“Senegal’s only resource is the sea. One in five people work in the industry but if you put those people out of work then you can imagine what will happen. Europe is not far away and Senegal could become like Somalia,” said Abdou Karim Sall, president of the Fishermen’s Association of Joal and the Committee of Marine Reserves in West Africa.
Then there is the crisis in Syria and Iraq, the source of so much of the current migration to Europe. Both situations were created in large part by Britain, France, Russian and the United States. And now these countries don’t want to take in the migrants and refugees they helped to create. And so we end up with yet another case of blame the victim. The result of that attitude is just more human suffering and misery. And the innocent always suffer the most.
Of course there will always be someone to take advantage of someone else’s suffering. Look at what just happened in the American presidential election. Everywhere we see politicians demonize people in need to either boost their own political opportunities or to cover up their own political failings. Max Rossberg, the Executive Director of the European Wilderness Society said to me:
“The [European] refugee situation was abused by several extreme politicians to divert from internal issues and problems. The refugees were easy scapegoats to deflect from economic, social and financial problems in some of the Eastern European countries.”
Completely open borders are impractical and unworkable. But so are completely closed borders. There has to be a workable and just system for international migration. In the United States, conservatives often claim that there is a “legal process” for immigration and that that process should be followed. This claim is utterly ridiculous.
Many Americans wonder why all immigrants do not just come to the United States legally or simply “get in line” if they are unauthorized. These suggestions miss the point: There is no line available for unauthorized immigrants and the “regular channels” do not include them.
The result is that by not having a compassionate, workable system we create “illegality”.
WHAT IS ILLEGALITY?
There is an alternative reality of arbitrarily labeled “legal” happy travel bloggers and business people zipping around the world at will and in comfort. Nobody cares if a wealthy Mexican dines in Denver or a rich Syrian strolls the streets of Geneva. Meanwhile masses of humans arbitrarily labeled “illegal” pile up against fences and a generously supplied illegality industry. They are stymied on a journey they didn’t want to take. “The term illegality industry highlights how the “management” of irregular migration is a particularly expensive – and lucrative – field,” says Dr. Ruben Andersson.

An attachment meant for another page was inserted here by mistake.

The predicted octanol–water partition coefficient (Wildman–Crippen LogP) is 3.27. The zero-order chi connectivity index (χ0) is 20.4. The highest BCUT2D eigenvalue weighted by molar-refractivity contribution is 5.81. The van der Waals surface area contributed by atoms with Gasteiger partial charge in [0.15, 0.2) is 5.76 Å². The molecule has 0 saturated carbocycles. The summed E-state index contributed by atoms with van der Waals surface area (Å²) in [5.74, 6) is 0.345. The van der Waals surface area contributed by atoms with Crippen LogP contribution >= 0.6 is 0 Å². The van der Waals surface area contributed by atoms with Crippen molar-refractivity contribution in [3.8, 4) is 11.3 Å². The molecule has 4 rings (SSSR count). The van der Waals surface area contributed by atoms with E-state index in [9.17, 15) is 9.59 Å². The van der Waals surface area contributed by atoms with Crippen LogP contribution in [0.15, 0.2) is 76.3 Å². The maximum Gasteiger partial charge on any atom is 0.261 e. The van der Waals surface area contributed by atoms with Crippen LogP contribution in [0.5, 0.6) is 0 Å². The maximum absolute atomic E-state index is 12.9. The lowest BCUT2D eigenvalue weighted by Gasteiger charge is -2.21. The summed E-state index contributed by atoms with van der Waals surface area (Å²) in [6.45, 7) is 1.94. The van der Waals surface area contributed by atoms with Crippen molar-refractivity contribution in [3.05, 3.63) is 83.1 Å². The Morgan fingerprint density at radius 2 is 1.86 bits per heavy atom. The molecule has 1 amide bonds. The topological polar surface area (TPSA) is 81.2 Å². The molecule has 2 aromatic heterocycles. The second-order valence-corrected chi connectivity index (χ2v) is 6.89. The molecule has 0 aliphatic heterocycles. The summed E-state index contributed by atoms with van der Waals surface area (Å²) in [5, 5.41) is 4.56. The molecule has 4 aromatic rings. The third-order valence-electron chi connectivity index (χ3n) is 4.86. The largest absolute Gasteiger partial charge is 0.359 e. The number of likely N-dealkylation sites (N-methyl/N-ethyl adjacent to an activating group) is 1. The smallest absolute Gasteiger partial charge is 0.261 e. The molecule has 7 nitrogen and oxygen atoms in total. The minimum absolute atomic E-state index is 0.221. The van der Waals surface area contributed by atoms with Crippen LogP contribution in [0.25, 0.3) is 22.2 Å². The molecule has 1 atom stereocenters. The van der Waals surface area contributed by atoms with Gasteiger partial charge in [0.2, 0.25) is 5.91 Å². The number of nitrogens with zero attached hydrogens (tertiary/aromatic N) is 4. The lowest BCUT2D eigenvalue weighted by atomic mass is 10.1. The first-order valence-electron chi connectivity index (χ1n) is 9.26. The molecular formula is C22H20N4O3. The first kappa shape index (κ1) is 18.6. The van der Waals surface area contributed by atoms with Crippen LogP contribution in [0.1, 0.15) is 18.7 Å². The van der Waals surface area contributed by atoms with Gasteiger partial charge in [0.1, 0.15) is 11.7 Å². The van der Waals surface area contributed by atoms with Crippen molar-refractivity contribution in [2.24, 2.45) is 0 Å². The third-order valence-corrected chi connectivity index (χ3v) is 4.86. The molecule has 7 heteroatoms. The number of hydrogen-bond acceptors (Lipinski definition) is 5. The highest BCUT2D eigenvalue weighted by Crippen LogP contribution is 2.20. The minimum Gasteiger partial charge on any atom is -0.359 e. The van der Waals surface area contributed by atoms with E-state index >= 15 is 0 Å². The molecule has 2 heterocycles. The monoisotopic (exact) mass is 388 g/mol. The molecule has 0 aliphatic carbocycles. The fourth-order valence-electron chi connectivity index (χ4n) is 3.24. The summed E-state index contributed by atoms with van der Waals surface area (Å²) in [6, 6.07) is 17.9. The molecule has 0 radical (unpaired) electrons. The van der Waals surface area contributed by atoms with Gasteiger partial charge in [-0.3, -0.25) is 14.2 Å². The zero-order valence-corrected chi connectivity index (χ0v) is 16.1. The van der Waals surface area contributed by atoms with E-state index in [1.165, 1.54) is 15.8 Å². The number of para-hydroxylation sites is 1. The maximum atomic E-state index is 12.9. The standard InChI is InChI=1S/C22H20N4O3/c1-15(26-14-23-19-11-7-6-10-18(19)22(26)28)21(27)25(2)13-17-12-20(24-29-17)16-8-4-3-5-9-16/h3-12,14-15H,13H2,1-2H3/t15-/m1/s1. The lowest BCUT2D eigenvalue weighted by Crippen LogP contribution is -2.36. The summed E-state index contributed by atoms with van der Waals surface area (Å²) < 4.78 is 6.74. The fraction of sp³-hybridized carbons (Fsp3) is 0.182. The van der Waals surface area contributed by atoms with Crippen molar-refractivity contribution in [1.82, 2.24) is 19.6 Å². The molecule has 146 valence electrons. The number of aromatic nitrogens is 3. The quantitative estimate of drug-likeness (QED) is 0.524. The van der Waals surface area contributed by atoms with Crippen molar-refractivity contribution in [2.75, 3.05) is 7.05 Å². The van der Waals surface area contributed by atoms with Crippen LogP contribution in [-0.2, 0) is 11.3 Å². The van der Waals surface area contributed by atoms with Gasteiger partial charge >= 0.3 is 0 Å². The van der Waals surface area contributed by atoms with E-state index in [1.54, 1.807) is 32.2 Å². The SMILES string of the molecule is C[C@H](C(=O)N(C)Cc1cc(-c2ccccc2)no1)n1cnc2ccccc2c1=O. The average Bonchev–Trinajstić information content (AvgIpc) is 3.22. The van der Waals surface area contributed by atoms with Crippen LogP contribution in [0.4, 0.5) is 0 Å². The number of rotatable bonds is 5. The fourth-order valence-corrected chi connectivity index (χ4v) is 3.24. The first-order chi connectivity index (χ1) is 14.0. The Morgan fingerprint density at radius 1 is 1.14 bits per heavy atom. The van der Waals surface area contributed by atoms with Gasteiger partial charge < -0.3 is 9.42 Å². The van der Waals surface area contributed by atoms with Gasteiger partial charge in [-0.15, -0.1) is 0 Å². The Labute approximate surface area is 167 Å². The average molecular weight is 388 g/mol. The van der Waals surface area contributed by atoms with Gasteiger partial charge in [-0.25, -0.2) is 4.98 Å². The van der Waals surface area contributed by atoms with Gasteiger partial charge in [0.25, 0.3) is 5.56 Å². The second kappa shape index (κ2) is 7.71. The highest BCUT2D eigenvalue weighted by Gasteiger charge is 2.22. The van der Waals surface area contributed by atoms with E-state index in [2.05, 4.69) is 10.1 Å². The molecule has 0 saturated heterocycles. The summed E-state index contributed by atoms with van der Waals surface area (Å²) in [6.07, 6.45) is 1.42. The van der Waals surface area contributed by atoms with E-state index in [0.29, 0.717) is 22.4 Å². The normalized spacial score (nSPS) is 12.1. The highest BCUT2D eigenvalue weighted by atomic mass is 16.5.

Being “legal” or “illegal” is entirely random. Illegality happens with the stroke of a pen, a simple act with profound consequences. When politicians categorize people they actually create new ways of being. New ways of seeing yourself and new ways of being seen. Once you were a farmer is Mexico or a student in Tegucigalpa – and then you are a haunting and haunted threat playing cat and mouse with smugglers and authorities along a vague frontier. Being labeled as illegal likewise creates a sort of feedback loop whereby a person who is seen as illegal and starts to see themselves illegal begins to act in ways that are often seen as a sure signed of “being illegal”. In The Big Business of Europe’s Migration Crisis I wrote:
In the Saharan hinterlands, the citrus groves of Morocco, and the ghettos of northwest Africa’s cities, local, EU-subsidized police officers patrol a fluid borderland populated by a spectral threat. North and West African cops are often unable to distinguish Europe-bound migrants from local or regional businesspeople, religious pilgrims, traders, and the irregular workers who have traditionally moved quite freely throughout the region. As a result, authorities sometimes rely on the body language and the presumed intentions of those they hunt, creating a state of “being illegal” even in cases when in fact no crime has been committed, says Andersson.
“Illegal migrant…is pejorative, stigmatizing, and even incorrect, implying as it does that such travelers are criminals while they have usually only committed an administrative infraction, wrote Andersson. “The illegal migrant is conjured in increasing degrees of otherness, stigmatized by his very bodily presence.” By the time these migrants arrive on Europe’s shores or at the American border they’ve been treated as illegal so long that they’ve internalize the illegality, points out both Andersson and researcher Michael Agier, who says that “the border is now everywhere that an undesirable is identified.”
You’re illegal. I’m not. Just like that.
Kick the Can
We tend to kick the biggest problems down the road and hope someone else will deal with them. Some we can only delay for so long. The migration crisis is just such an issue. Climate change is about to cause a refugee and international migration crisis that will be of an “unimaginable scale” say some of the West’s top military leaders. “Global warming is the greatest security threat of the 21st century and that mass migration will become the “new normal”. And it has already begun.
Making people “illegal” won’t solve any of these problems. And there is only so long you can contain people in sprawling camps, on wasteward islands or behind towers of razor wire.
In a globalized world we need a new and fair system for movement.